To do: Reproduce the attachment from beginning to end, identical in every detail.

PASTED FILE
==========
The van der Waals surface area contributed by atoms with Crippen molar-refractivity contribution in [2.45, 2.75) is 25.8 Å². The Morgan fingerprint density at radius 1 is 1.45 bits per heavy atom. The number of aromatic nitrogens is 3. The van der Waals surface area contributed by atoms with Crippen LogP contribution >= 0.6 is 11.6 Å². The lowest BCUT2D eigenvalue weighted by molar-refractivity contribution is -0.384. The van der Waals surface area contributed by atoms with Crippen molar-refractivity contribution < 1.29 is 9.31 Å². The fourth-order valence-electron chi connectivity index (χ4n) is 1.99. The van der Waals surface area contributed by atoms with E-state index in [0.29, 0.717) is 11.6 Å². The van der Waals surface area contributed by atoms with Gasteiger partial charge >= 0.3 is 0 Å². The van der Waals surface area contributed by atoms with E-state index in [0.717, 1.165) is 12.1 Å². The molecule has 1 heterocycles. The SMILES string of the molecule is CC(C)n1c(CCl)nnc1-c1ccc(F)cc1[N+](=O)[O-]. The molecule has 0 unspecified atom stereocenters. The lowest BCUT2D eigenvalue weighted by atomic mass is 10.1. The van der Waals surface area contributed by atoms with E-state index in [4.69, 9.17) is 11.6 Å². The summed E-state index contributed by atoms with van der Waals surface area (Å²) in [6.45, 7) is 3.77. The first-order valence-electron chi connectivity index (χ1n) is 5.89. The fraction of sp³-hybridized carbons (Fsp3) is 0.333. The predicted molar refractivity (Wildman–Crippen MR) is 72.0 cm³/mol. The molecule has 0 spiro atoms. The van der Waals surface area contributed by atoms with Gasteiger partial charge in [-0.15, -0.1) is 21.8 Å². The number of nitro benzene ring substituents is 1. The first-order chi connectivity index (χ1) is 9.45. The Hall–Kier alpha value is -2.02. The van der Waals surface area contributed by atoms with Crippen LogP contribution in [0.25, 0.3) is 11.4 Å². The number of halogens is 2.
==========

The van der Waals surface area contributed by atoms with Crippen molar-refractivity contribution in [2.45, 2.75) is 25.8 Å². The Morgan fingerprint density at radius 1 is 1.45 bits per heavy atom. The number of aromatic nitrogens is 3. The van der Waals surface area contributed by atoms with Crippen LogP contribution >= 0.6 is 11.6 Å². The lowest BCUT2D eigenvalue weighted by molar-refractivity contribution is -0.384. The van der Waals surface area contributed by atoms with Crippen molar-refractivity contribution < 1.29 is 9.31 Å². The fourth-order valence-electron chi connectivity index (χ4n) is 1.99. The van der Waals surface area contributed by atoms with E-state index in [0.29, 0.717) is 11.6 Å². The van der Waals surface area contributed by atoms with Gasteiger partial charge >= 0.3 is 0 Å². The van der Waals surface area contributed by atoms with E-state index in [0.717, 1.165) is 12.1 Å². The molecule has 1 heterocycles. The SMILES string of the molecule is CC(C)n1c(CCl)nnc1-c1ccc(F)cc1[N+](=O)[O-]. The molecule has 0 unspecified atom stereocenters. The lowest BCUT2D eigenvalue weighted by atomic mass is 10.1. The van der Waals surface area contributed by atoms with E-state index in [4.69, 9.17) is 11.6 Å². The summed E-state index contributed by atoms with van der Waals surface area (Å²) in [6.45, 7) is 3.77. The first-order valence-electron chi connectivity index (χ1n) is 5.89. The fraction of sp³-hybridized carbons (Fsp3) is 0.333. The predicted molar refractivity (Wildman–Crippen MR) is 72.0 cm³/mol. The molecule has 0 spiro atoms. The van der Waals surface area contributed by atoms with Gasteiger partial charge in [-0.15, -0.1) is 21.8 Å². The number of nitro benzene ring substituents is 1. The first-order chi connectivity index (χ1) is 9.45. The Hall–Kier alpha value is -2.02. The van der Waals surface area contributed by atoms with Crippen LogP contribution in [0.25, 0.3) is 11.4 Å². The number of halogens is 2.